It’s a pretty universally recognized truth that the human spirit yearns for freedom. Yet, there’s another side of humanity that has developed an obsession for control over others. It’s a strange dichotomy. The desire to be free and the instinct to oppress are overarching parts of humanity’s saga, and history is to a great extent, a record of oppression and the struggle for liberation. Take a look at any news website. Social movements and political initiatives abound, with each, regardless of its location on the political spectrum, attempting to mass power in order to control the behavior of others.
The usual narrative is, “I’m being oppressed (if I’m a minority) or injured (if I’m a majority) in some way. I demand the freedom to behave the way I want. Therefore, no one should be allowed to _________.” Then these groups make use of the sensationalist news media, leverage political power, exploit faint-hearted university administrators to circumvent due process, boldly incite Twitter mobs to excoriate people at the slightest provocation, and take advantage of every opportunity to signal their own sterling virtue in order to rationalize their behavior. Freedom for me, but not for thee.
Now we should understand that the compulsion we feel to control the world around us is natural. It is an ingrained part of our programming. It is built into our brains because the human experience forces us to confront the chaos of the world around us, which can be quite overwhelming. In this battle between order and chaos, the greater our sense of control, the lower our anxiety. We have to deal with natural disasters, the cycle of seasons, market fluctuations, illness, and the choices of the myriad individuals who surround us. If we can exercise a bit of control over the environment—and even over other people—our perceived chance of survival goes way up. This is such a stressful thing that most people, I suspect, prefer order over the welfare of others. And many people voluntarily surrender their freedom to those who promise certainty of order.
But let’s consider the implications of the impulse for control turning into an obsession. Once the impulse becomes an obsession, it can easily become a pathology—a sickness that will not only lay waste to others but also consume our own soul. Taken in a broader sense, when we attempt to dominate others, what we’re doing is attempting to fix the problems of the world by human effort. The secular face of this effort is referred to as politics. The spiritual face of this effort is referred to as religion. The social face of this effort is referred to as social activism. The economic face of this effort takes many forms and is manifested when a person or group attempts to control the economy to prevent exploitation. As I tried to illustrate in my previous post, no matter how it is implemented, the lust for control over others incites conflict and culminates in ruin.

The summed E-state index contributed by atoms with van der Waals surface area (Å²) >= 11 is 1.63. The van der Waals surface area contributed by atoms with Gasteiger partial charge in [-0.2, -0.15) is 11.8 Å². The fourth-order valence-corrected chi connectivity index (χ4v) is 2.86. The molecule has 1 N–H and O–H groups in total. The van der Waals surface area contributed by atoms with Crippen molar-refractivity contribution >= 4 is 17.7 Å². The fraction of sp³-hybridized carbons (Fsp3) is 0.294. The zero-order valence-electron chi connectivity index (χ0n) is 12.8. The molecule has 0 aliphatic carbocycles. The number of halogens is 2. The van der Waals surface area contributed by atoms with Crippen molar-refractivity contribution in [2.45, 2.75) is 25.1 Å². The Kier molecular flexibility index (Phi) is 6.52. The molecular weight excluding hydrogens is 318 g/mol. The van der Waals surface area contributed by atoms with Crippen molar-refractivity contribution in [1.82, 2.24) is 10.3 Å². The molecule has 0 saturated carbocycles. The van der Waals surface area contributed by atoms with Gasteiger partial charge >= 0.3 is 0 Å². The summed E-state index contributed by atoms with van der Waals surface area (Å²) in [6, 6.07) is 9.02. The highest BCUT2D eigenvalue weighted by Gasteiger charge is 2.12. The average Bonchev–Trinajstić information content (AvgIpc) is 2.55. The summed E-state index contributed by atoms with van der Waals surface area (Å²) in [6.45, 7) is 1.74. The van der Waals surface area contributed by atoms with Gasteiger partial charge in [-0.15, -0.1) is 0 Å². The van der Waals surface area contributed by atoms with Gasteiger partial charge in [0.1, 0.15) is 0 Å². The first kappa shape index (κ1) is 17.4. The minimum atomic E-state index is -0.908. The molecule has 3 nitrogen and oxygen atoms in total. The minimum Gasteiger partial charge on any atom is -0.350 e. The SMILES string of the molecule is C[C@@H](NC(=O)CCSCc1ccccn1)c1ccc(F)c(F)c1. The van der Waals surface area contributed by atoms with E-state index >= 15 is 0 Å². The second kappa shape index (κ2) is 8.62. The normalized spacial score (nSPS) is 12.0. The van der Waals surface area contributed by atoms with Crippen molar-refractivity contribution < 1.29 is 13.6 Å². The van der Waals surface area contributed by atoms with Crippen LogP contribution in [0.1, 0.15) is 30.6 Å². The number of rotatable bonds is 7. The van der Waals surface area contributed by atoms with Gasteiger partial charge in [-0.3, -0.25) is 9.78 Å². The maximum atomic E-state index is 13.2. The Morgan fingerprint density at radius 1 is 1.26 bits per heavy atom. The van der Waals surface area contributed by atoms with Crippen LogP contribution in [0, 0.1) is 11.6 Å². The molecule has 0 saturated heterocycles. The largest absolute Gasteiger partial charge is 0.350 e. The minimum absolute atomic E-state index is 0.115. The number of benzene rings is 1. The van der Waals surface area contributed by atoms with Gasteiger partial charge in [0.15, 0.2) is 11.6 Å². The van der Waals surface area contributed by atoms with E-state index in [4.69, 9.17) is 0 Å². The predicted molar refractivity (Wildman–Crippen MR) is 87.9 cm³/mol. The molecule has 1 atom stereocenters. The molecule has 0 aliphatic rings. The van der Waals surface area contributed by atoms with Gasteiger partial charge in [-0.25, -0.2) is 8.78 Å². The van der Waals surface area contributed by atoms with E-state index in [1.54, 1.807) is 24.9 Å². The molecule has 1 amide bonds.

It is the human effort part that is the problem. For thousands of years, we’ve been attempting to fix a spiritual problem by trying to contain it within a coercive system. Every human effort to constrain the dark side of humanity has failed. Every legal system has failed. Every religion has failed. Every philosophical school of thought has hit a wall. Every political system has reached a limit of advance and has either eroded or imploded. The War to End All Wars left the twentieth century as vulnerable to (or as prone to) violence as any other century, as people and groups who amassed power in order to right the wrongs of the world unleashed devastation on an unprecedented scale.
So where does that leave us? Left to our own devices, we will, in the name of “the greater good,” create hell on earth. Political, social, or religious domination is not the answer to the human condition. Freedom by itself is not the answer either, for without responsibility, freedom can be misused to harm others. I’m forced to conclude that without divine intervention, we will never fix the problems of the human condition.
I think that this is what God has been saying to us from the beginning and what He finally had to exemplify through the life and death of Jesus. It is a difficult thing, but we must surrender our obsession for control over others, and maybe we should rethink the utility of coercing compliance. Perhaps a better way is, to the extent that we are able, grant freedom to others and allow God’s divine life to live through us. Admittedly, I don’t know how exactly that would look or what exactly the result would be. But I think it’s worth a shot.